Citing low enrollment projections in the high school, Trumansburg Central School District leaders have proposed reducing teachers by as many as five full-time equivalent (FTE) positions next year.
District business administrator Kimberly Bell presented the latest draft of the district’s 2012-2013 budget, which includes $22,908,000 in total expenditures and a property tax levy hike at the maximum allowed. For Trumansburg school district, its tax-limit threshold is 2.7 percent, which would raise an additional $259,000 above this year’s current rate.
The numbers deluge was presented at a meeting held Tuesday, April 2. To compensate for diminishing state aid, district leaders have proposed reducing the following high-school positions: two full-time math teachers; a full-time art teacher; a .5 FTE physical education teacher; a .5 FTE technology teacher; a .5 FTE French teacher and a .4 FTE business teacher.
Also, an additional middle-school teacher, who currently leads a home and career class, plans to retire, and the full-time position may not be filled. Instead, a teacher’s assistant would pick up home and career duties, according to district interim superintendent Judith Pastel.
All told, the staff reductions and attrition would save the district $519,000 and balance the district’s books next year.
“The issue is enrollment,” high school principal Jon Koeng said, explaining the staff reductions in his building. “The challenge is looking at how to offer diverse programs but also be fiscally responsible.”
Koeng said 363 high school students are expected in the 2012-13 school year, a drop of 131 students in the last four years.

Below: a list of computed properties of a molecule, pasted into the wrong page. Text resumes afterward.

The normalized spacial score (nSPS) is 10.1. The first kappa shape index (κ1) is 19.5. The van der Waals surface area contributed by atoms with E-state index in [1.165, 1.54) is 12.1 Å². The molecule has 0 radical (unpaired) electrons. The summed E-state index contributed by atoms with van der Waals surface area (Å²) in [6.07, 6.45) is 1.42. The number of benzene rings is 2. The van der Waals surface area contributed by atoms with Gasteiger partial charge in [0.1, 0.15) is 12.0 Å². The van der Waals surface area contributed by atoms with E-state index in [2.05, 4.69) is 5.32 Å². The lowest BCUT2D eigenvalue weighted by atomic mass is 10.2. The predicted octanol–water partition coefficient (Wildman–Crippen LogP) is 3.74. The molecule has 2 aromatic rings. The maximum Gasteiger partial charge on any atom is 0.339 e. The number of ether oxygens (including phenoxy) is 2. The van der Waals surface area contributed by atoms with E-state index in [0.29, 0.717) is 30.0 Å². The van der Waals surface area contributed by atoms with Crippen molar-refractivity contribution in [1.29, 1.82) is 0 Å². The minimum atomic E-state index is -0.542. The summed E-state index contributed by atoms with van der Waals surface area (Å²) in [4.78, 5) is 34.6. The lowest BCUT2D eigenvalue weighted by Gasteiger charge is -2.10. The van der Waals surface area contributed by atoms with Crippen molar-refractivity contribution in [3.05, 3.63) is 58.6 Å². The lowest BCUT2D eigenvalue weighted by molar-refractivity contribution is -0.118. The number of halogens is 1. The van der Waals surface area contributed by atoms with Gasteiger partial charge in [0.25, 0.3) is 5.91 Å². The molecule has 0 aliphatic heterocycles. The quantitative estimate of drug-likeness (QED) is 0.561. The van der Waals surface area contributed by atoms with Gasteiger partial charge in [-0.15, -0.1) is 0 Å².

Several electives at the high school may also be dropped due to low class enrollment. Koeng said four electives including web design, sports marketing and two business-related courses could be lost.
As another future cost-saving measure, Bell has proposed shifting payroll and tax-preparation responsibilities to TST BOCES and its Central Business Office (CBO). Payroll currently costs the district $58,000, while preparing tax documents each year costs the district $8,000 and time.
Juxtaposed with Tuesday night’s budget meeting was talk of establishing a pre-kindergarten program at the cost of about $269,000.
District director of instruction Sarah Vakkas made a short Powerpoint presentation on the benefits of the curriculum, which would target four year-olds. Referencing several studies, Vakkas said children in pre-K programs are twice as likely to attend college and earn higher median annual salaries as adults.
A pre-K program would include three classrooms and about 44 students. The cost to implement would be about $269,000, and grant opportunities are available, Vakkas said.
The board seemed to favor establishing a pre-K program, with one member referring to it as a “strategic investment.”
By Pastel’s indications, the program costs would be factored into the 2012-13 budget and would require a property tax levy exceeding the district’s 2.7-percent limit. Such a budget would require a 60-percent super-majority vote from district voters.
Pastel asked if the community would be willing to pay higher taxes to support a pre-K program.
A former district teacher, speaking during privilege of the floor, said the burden on Trumansburg taxpayers is already too high.
“Taxes are a huge issue in this community. We’re talking about people who just can’t do it anymore,” she said. “I think raising taxes more than 2.7 percent may not be favorable.”
Pastel said the board would further discuss the 2012-13 budget and the pre-K program at its next meeting at 7 p.m. Wednesday, April 11, at the Ulysses Historical Society. The board will adopt next year’s budget at its April 18 meeting, and district voters will take the polls on Tuesday, May 15.